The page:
Arthur Peter Gernon, the first witness for the Government, testified that he resided c/o Route 10, Box 301, on the north side of Houston, Texas; that he knew and identified appellant as the man that had come from Florida to Houston with Gernon's brother-in-law (Winston Davis) seeking employment; that he let appellant and Davis live in his home with his wife and four children until he could find some regular work for appellant, and in the meantime appellant worked around his home in Houston for 'about two weeks' doing odd chores, like mowing the lawn and painting fence posts, for a little spending money; that he owned and held a Texas registration certificate on a blue 1948 model Harley-Davidson motorcycle, motor number 48EL-4750; that, during the three or four weeks that appellant remained at his home, he had never granted him permission to use the motorcycle on his own, nor had his wife or brother-in-law let appellant use it with his knowledge, though appellant had ridden on the vehicle with him and his brother-in-law 'several times'; that on August 4, 1955, his brother-in-law, Davis, after obtaining his consent to use the vehicle, had driven away with it while accompanied by appellant, but they had both returned about 6 or 7 P.M. that evening and did not go out again together; that they had drunk a 'few beers' and had no money, and had asked him for a few dollars so they could go back, but he told them he had no money; that they said 'all right' and Winston went to bed, but 'Junior' (appellant), who was 'feeling pretty good', sat up and talked with him for a while about how to operate the motorcycle; that about 10:30 or 11:00 P.M. he tired of watching television and went to bed, but appellant was still up; that the next morning appellant was gone, his motorcycle was not in the garage, and also a little 'piggy bank' full of pennies belonging to his two boys, together with all of the cigarettes belonging to his wife and Winston, were missing from his home, as a result of which he notified the Houston authorities that the vehicle had been stolen; that to his knowledge appellant had neither asked for, nor been granted permission to use the vehicle that night for any trip to Montgomery, Alabama, by telephone or otherwise.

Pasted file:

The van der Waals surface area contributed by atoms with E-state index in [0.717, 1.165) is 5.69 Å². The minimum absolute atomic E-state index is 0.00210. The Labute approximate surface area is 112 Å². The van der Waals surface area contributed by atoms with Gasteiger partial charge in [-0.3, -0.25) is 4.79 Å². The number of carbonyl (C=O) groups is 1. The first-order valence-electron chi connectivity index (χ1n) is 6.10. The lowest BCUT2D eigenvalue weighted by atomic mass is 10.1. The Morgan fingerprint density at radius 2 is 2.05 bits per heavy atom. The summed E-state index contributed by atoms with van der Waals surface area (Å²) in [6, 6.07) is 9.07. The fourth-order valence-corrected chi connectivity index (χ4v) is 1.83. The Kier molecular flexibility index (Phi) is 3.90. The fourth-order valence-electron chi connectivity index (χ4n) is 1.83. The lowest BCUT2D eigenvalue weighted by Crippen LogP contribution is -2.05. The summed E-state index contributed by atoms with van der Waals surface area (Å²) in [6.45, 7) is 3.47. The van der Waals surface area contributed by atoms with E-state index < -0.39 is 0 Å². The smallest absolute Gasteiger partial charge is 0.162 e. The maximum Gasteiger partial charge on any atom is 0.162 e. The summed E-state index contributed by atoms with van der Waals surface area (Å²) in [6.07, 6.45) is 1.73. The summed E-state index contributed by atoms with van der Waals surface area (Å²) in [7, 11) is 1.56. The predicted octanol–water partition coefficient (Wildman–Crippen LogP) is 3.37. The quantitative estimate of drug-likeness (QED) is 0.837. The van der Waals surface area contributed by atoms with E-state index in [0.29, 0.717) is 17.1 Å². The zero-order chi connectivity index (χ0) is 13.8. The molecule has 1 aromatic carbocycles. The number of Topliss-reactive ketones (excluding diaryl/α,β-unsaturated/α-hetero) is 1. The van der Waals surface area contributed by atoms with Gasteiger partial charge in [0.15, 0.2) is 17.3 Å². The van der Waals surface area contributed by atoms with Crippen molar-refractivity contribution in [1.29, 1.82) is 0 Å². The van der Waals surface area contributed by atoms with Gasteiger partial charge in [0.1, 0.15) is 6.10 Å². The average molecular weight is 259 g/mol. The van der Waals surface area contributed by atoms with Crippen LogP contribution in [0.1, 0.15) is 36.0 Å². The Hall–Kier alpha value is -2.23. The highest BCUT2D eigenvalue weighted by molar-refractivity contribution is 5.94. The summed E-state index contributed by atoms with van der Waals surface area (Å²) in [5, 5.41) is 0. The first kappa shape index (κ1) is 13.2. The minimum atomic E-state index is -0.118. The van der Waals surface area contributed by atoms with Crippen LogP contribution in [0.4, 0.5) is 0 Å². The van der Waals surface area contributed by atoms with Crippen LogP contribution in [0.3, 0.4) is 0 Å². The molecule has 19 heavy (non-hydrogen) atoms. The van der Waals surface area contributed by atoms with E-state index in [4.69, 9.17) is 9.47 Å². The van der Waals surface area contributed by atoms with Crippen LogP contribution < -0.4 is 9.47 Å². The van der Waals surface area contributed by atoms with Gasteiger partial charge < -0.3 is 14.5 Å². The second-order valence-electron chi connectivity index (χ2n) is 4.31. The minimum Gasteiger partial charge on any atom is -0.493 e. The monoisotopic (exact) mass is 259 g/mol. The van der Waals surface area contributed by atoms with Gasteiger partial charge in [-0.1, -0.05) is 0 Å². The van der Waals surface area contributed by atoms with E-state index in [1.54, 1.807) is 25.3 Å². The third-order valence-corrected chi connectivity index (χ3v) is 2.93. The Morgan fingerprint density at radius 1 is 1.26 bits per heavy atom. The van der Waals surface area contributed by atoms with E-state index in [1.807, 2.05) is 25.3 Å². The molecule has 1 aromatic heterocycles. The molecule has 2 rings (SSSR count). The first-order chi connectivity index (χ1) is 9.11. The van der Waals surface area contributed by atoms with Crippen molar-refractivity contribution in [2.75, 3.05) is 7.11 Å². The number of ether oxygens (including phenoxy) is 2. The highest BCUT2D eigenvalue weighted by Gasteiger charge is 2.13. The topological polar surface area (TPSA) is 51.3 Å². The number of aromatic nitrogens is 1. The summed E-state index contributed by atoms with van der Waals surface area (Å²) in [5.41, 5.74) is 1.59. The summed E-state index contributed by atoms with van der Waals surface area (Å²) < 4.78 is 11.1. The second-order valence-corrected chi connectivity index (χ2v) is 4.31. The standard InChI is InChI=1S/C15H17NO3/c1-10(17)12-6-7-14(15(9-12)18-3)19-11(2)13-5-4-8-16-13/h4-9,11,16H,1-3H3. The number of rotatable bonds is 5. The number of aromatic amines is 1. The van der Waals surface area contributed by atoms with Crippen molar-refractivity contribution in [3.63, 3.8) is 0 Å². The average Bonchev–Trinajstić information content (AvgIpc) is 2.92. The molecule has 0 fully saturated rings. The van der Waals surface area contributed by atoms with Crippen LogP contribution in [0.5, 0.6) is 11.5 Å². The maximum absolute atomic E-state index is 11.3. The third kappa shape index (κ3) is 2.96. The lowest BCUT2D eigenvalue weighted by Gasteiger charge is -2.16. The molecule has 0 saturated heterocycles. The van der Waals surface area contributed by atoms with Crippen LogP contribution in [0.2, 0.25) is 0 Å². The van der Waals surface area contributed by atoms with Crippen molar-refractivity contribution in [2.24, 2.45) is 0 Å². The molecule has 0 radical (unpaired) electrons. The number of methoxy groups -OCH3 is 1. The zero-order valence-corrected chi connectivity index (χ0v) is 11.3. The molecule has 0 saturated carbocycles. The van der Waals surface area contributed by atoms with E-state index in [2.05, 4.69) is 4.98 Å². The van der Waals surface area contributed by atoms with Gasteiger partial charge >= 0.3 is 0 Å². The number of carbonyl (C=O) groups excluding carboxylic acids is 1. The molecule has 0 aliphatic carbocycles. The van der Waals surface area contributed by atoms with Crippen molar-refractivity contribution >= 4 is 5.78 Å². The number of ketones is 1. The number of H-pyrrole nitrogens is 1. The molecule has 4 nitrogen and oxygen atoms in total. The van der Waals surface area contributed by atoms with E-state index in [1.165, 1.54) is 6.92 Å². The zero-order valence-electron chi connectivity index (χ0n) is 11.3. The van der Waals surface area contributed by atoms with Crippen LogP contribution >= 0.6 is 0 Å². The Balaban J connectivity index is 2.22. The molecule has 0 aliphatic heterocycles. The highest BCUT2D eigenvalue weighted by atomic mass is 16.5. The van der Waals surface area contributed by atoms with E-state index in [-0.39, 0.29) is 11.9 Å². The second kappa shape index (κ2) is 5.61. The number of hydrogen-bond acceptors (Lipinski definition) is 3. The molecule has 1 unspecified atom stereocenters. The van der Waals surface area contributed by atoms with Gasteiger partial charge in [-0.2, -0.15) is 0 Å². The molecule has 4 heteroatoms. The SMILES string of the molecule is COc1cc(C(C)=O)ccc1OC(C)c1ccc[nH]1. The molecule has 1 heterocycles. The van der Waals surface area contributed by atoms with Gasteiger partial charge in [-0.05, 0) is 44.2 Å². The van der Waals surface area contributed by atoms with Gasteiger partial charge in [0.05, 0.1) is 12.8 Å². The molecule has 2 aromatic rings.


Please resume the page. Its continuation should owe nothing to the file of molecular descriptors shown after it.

Mrs. Gernon, wife of Arthur Gernon, also identified appellant as having come to her home from Florida with her brother, Winston Davis, 'to stay with us'; she testified that appellant was not regularly employed for the three weeks he stayed with them, but worked around the house for spending money; that neither she nor her husband had ever granted appellant permission to use her husband's motorcycle alone during this period, but that he had ridden on the vehicle as a passenger with her husband and Davis; that on the afternoon of August 4th her husband had let her brother take the motorcycle off for about an hour and a half, and 'Junior' went with him; that when they returned they had had a few beers and asked her for permission to use the motorcycle to pick up some girls with whom they had 'dates', but she refused to ask her husband to let them have it, after which her brother went to bed and her husband stayed up for a while and then went to bed; that she woke up during the night and heard a motorcycle being started kind of 'far away', but that it wasn't close enough to wake her fully; that the next morning when she woke up 'Junior' and the motorcycle were both gone, his bed had apparently not been slept in during the night, and her kids' piggy bank, as well as some cigarettes and a pair of pants and shirt belonging to her brother were missing from the house; that she then called the Police, who advised her to have her husband sign a complaint against 'Junior', which he did, because Junior had neither asked for, nor received permission to use the motorcycle that evening for any trip to Alabma, or anywhere else.